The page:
The coming battle in generics however is not over the traditional small molecule drug, which is easily retro-engineered by savvy Indian scientists, but bio-generics, or generics of large molecule biotech drugs. These drugs are often protein-based, and difficult as well as expensive to manufacture.
A number of biotech drugs are set to have their patents expire (or have already expired some time ago), and a number of companies have lined up to both produce and launch these products in Europe and the United States, but the regulatory authorities in both regions have put the brakes on any approval process.
Traditionally, generics have been able to get FDA approval through a relatively simple Abbreviated New Drug Approval (ANDA) process in which manufacturers prove:
1. bioequivalence to the original or innovator drug (equivalence in the bloodstream)
2. no infringement of any inventor patents
For bio-generics, regulatory authorities have added on yet other hurdles which focused on the manufacturing process to demonstrate manufacturing equivalence such as structural similarity and comparability, and immunogenicity testing requirements to demonstrate that no unexpected and undesirable immune response is created by the generic
So why all the fuss?
Well, remember that the worldwide pharmaceutical market, according to IMS Health, the giant pharmaceutical research firm, represented worldwide pharmaceutical sales of about $300 billion in 1999 of which biotech drugs represented less than 2-3% of sales.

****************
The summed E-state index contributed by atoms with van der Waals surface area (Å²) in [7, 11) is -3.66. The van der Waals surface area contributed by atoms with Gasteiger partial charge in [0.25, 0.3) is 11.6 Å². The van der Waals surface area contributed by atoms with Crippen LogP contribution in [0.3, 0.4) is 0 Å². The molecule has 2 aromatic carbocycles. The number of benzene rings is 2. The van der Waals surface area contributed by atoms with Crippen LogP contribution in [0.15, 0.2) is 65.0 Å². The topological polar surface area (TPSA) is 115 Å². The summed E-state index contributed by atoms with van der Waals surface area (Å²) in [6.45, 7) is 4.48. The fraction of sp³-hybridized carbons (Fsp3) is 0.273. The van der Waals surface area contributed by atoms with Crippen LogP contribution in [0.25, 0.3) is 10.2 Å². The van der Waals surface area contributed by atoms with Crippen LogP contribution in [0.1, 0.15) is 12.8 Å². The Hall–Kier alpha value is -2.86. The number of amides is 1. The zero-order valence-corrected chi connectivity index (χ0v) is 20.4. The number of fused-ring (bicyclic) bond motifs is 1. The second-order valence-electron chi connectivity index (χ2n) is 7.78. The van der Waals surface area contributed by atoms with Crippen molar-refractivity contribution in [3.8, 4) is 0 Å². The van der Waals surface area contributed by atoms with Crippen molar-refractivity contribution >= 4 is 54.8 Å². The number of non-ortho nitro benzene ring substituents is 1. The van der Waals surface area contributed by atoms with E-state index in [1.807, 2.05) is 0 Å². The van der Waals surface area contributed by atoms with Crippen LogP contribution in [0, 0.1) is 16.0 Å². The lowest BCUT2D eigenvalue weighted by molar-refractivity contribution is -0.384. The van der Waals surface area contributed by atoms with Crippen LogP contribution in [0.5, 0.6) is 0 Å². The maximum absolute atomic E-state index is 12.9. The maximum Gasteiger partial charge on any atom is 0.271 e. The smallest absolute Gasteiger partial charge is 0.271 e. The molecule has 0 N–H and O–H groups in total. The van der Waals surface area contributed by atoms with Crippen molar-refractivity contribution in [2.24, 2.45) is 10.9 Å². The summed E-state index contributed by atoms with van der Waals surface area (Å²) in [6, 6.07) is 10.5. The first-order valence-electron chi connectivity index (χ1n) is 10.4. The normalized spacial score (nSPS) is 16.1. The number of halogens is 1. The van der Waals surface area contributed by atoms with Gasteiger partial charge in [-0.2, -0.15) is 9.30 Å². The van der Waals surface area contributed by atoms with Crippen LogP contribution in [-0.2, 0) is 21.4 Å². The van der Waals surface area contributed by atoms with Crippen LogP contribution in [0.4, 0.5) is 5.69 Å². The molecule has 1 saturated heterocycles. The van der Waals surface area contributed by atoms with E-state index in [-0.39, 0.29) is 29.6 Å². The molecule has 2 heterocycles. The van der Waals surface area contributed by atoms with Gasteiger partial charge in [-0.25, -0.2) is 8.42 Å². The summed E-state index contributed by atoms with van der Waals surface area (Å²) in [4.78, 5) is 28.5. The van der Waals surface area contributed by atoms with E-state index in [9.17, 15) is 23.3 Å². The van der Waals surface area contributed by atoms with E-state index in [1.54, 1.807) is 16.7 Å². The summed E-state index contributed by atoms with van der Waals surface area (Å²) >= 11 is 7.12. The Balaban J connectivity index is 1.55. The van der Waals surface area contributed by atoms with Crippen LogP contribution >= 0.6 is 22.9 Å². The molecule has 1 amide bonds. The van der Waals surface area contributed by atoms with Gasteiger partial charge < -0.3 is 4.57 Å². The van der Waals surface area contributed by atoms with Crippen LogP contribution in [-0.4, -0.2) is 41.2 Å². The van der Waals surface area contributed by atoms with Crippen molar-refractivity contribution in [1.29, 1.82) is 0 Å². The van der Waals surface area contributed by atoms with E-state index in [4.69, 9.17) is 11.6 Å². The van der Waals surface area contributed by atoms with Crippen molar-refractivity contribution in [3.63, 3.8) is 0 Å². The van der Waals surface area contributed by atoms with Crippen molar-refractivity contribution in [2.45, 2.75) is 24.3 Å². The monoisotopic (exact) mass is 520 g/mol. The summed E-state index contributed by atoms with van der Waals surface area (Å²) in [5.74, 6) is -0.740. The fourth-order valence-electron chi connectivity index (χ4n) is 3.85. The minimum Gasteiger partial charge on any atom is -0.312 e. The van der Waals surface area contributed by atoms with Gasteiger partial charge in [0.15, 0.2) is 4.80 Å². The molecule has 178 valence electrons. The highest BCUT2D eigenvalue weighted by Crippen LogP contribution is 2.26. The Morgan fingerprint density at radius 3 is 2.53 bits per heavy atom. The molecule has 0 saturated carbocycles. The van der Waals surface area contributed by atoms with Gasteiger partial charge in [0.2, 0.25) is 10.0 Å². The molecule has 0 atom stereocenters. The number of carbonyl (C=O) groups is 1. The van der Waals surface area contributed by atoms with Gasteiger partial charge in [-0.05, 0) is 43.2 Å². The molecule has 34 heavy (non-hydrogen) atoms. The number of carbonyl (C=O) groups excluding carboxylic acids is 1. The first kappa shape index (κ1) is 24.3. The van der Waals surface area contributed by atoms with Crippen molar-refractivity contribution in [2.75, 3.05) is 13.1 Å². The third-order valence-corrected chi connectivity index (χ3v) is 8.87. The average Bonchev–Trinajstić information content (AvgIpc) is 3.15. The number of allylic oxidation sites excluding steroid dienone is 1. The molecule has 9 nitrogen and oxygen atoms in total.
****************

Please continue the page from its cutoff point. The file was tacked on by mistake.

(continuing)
Three years later in 2002, this total market had grown to about $400 billion, and biotech drugs had increased to a 5-6% of total sales. Last year, total Pharma sales topped $500 billion with biotech drug sales approaching 10%.
By 2009, the market should be approaching $650 billion with biotech drug sales representing 15-20% of total sales. Furthermore it is expected that 50% of all new drug approvals in 2010 will be for biotech drugs versus conventional small molecule drugs.
Again, so what – this is still a ways from us now!
Well let’s look at the biotech drug patent expirations and their related sales:
Biotech Drug Patent Expirations
|Patent Expiration Date
Source: IMS Health May 18, 2004
These 5 biotech drugs represent almost $12 billion in sales with most of them already off-patent and yet with no generic product in the market.
The logical question is why?
Before we answer that question, let’s take a look at the inroads generics have made into the U.S. market.
U.S. Generic Drug Market
|U.S. Generic Drug Market Share (Dispensed Prescriptions)
Source: IMS Health and William Blair & Co.
In terms of actual dollars spent on drugs, generics today in the U.S. represent still only about 17% of all sales. This means that generic drug sales in the U.S. today represent over $40 billion in annual sales and growing yearly. But the actual prescription trend tells that more than one out of every two prescriptions is filled with a generic drug.
Knowing that this large number of both small molecule traditional pharmaceutical drugs and the bio-generics represent vast sales dollars, there has been incredible jockeying for worldwide position in the generic market by several major players:
1. Teva Pharmaceuticals – Headquartered outside of Tel Aviz, Israel, ratcheted up its worldwide presence by the acquisition of fellow generic company IVAX last year and Sicor the year before.
2. Sandoz Pharmaceuticals (a division of pharmaceutical mega-player Novartis)
3. Apotex, the Canadian generic company